Last week I wrote about automotive charging systems in general. This week I want to drill down specifically into the BMW 2002’s charging system. But in that era, it wasn’t specific to the model; if you have a 2002, or for that matter any vintage car with an external voltage regulator, like a 2002 or a Bavaria or a 3.0CS, print this and tape it to your garage wall. I don’t say that often—in fact, I don’t think I’ve ever said it.

In last week’s column, I made passing reference to the reliability issue of external voltage regulators on vintage cars. I said that since both the alternator and regulator have a plug with three terminals in it, that results in nine possible things to go wrong—three wires, and the three terminals at both the alternator and the regulator ends—that can’t happen on a more modern (post-mid-1970s) car whose alternator has an internal regulator.

Actually, it’s worse than that; it’s eleven things. Add to the mix #10: the ancient external mechanical voltage regulator itself is more failure-prone than a modern internal solid-state regulator, and #11: the metal clip holding the plug into the back of the alternator is often missing, allowing the plug to pop out.

However, the vintage setup with the external regulator does have one advantage over the more modern, more reliable internally regulated setup: Because the regulator is external, it can be bypassed, allowing you to separately test the alternator without involving the regulator. You can’t do this with a modern internally-regulated alternator because the regulator is integral with the brush pack, and you can’t run the alternator without brushes.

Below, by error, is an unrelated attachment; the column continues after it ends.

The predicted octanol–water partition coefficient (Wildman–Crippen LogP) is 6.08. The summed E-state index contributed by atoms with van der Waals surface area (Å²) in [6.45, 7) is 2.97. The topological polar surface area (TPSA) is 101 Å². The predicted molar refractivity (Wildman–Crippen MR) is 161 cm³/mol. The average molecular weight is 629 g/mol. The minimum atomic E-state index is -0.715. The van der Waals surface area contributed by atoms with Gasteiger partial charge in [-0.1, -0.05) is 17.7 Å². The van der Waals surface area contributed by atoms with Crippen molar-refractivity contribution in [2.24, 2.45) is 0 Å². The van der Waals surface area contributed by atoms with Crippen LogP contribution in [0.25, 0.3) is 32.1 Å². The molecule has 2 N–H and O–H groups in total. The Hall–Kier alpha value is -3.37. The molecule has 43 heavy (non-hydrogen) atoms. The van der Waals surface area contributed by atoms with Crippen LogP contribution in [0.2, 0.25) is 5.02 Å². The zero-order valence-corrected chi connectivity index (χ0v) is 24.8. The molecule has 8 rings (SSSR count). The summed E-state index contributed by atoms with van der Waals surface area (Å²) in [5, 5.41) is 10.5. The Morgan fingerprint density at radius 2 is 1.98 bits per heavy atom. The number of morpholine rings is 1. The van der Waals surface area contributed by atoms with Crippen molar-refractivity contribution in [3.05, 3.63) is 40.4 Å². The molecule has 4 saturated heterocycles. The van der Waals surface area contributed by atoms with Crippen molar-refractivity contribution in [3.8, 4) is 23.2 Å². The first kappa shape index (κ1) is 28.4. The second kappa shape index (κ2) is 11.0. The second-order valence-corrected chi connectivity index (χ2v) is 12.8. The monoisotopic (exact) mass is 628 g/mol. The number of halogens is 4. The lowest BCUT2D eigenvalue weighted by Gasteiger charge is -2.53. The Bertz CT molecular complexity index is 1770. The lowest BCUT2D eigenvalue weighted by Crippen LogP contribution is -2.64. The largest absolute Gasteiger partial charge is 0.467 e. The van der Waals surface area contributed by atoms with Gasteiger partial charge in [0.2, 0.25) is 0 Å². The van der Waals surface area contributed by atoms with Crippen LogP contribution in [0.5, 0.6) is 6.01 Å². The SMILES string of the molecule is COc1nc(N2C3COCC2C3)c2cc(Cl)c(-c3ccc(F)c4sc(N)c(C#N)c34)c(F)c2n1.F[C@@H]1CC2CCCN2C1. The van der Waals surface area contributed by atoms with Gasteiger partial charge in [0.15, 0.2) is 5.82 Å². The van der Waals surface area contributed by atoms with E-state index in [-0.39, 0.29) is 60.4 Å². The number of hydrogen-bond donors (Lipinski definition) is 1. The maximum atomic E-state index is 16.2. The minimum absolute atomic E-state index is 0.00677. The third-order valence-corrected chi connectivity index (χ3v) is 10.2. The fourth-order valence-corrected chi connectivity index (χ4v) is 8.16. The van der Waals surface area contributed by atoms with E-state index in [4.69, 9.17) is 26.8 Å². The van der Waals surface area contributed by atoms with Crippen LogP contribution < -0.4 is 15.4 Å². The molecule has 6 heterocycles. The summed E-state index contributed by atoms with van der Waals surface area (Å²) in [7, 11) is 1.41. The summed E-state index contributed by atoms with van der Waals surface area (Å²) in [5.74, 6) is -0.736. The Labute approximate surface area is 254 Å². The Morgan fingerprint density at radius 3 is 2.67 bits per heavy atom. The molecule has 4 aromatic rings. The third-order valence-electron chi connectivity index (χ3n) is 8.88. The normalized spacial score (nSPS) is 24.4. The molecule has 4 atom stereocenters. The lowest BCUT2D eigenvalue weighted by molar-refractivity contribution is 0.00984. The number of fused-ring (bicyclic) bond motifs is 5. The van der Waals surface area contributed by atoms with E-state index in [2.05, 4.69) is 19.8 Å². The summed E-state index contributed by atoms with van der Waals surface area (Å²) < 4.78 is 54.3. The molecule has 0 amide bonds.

Here is the procedure to troubleshoot the charging system on a 2002—or any vintage European car with a Bosch alternator and an external Bosch voltage regulator, each having a three-pronged plug:

  • Visually inspect the battery-to-B+ connection (B+ is the thick threaded post on the back of the alternator). Clean and re-crimp as necessary. If you need to disconnect it to clean or re-crimp it, be certain to disconnect the battery’s negative terminal first. Note that the B+ wire usually vanishes somewhere into the wiring harness, from which it goes to the fuse box; but if you have any question of the integrity of the connection of the B+ terminal to the battery, the B+ terminal can simply be wired directly to the positive battery terminal.
(Photo courtesy
  • Visually inspect the ground connections: battery to ground, battery to engine, alternator to engine. Clean and re-crimp as necessary.
  • Visually inspect the three connections in the three-prong plug on the back of the alternator—they’re labeled D+, DF, and D- on the alternator body—to make sure that no wires are broken or frayed, and that none of the terminals are pushing out of the back of the connector block. Crimp on new terminals if necessary.
  • Do the same with the same three connections on the bottom of the external regulator.
  • Verify, using a multimeter set to measure resistance, that the three wires between the alternator plug and the regulator plug aren’t broken internally or shorted against each other.
  • Turn the key to ignition. The dashboard alternator light—labeled “L” on a 2002—must come on. If it doesn’t, you must trouble-shoot it to find why. The light may be burned out, or the blue wire to the D+ terminal on the regulator may be broken. This circuit provides the excitation current for the alternator; in order to proceed with alternator troubleshooting, the light must work, although there’s a way to bypass it if it doesn’t. For more information on this, see my Roundel Online article